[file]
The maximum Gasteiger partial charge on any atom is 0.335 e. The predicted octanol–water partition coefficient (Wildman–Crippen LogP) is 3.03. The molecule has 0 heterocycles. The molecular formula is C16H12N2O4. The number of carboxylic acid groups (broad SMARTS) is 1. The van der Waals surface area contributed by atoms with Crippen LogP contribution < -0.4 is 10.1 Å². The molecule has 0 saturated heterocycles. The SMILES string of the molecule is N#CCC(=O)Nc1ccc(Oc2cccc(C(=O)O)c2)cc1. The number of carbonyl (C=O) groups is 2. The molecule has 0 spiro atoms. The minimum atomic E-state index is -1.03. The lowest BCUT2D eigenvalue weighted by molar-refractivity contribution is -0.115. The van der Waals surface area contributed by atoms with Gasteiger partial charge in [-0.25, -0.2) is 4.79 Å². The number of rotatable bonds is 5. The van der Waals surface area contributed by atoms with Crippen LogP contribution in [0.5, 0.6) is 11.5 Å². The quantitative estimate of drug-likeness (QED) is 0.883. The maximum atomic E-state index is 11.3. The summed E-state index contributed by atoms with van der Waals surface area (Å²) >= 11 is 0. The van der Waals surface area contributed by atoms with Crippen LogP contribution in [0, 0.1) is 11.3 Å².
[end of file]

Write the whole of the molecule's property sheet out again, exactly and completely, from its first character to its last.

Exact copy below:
The maximum Gasteiger partial charge on any atom is 0.335 e. The predicted octanol–water partition coefficient (Wildman–Crippen LogP) is 3.03. The molecule has 0 heterocycles. The molecular formula is C16H12N2O4. The number of carboxylic acid groups (broad SMARTS) is 1. The van der Waals surface area contributed by atoms with Crippen LogP contribution < -0.4 is 10.1 Å². The molecule has 0 saturated heterocycles. The SMILES string of the molecule is N#CCC(=O)Nc1ccc(Oc2cccc(C(=O)O)c2)cc1. The number of carbonyl (C=O) groups is 2. The molecule has 0 spiro atoms. The minimum atomic E-state index is -1.03. The lowest BCUT2D eigenvalue weighted by molar-refractivity contribution is -0.115. The van der Waals surface area contributed by atoms with Gasteiger partial charge in [-0.25, -0.2) is 4.79 Å². The number of rotatable bonds is 5. The van der Waals surface area contributed by atoms with Crippen LogP contribution in [0.5, 0.6) is 11.5 Å². The quantitative estimate of drug-likeness (QED) is 0.883. The maximum atomic E-state index is 11.3. The summed E-state index contributed by atoms with van der Waals surface area (Å²) >= 11 is 0. The van der Waals surface area contributed by atoms with Crippen LogP contribution in [0, 0.1) is 11.3 Å².